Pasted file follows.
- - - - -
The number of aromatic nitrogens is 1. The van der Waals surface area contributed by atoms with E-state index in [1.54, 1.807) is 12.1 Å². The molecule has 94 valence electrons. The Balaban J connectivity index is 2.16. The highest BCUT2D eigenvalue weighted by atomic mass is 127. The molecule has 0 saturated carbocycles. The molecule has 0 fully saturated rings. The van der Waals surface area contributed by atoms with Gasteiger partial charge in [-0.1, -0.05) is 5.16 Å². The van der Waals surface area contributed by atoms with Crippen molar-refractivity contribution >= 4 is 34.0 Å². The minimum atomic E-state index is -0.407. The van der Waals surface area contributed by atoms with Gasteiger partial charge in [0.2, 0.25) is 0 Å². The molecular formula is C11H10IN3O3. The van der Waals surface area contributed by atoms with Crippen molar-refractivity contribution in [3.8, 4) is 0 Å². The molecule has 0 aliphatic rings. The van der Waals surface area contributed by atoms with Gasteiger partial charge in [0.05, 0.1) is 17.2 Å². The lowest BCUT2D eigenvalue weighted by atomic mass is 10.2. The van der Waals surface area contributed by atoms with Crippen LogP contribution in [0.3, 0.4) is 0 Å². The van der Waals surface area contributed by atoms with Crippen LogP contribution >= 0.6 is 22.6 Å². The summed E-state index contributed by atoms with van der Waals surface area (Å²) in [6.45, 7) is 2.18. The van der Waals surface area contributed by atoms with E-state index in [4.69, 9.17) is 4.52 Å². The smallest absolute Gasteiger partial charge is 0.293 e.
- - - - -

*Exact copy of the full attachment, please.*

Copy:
The number of aromatic nitrogens is 1. The van der Waals surface area contributed by atoms with E-state index in [1.54, 1.807) is 12.1 Å². The molecule has 94 valence electrons. The Balaban J connectivity index is 2.16. The highest BCUT2D eigenvalue weighted by atomic mass is 127. The molecule has 0 saturated carbocycles. The molecule has 0 fully saturated rings. The van der Waals surface area contributed by atoms with Gasteiger partial charge in [-0.1, -0.05) is 5.16 Å². The van der Waals surface area contributed by atoms with Crippen molar-refractivity contribution >= 4 is 34.0 Å². The minimum atomic E-state index is -0.407. The van der Waals surface area contributed by atoms with Gasteiger partial charge in [0.2, 0.25) is 0 Å². The molecular formula is C11H10IN3O3. The van der Waals surface area contributed by atoms with Crippen molar-refractivity contribution in [3.8, 4) is 0 Å². The molecule has 0 aliphatic rings. The van der Waals surface area contributed by atoms with Gasteiger partial charge in [0.05, 0.1) is 17.2 Å². The lowest BCUT2D eigenvalue weighted by atomic mass is 10.2. The van der Waals surface area contributed by atoms with Crippen LogP contribution in [0.3, 0.4) is 0 Å². The van der Waals surface area contributed by atoms with Crippen LogP contribution >= 0.6 is 22.6 Å². The summed E-state index contributed by atoms with van der Waals surface area (Å²) in [6.45, 7) is 2.18. The van der Waals surface area contributed by atoms with E-state index in [4.69, 9.17) is 4.52 Å². The smallest absolute Gasteiger partial charge is 0.293 e.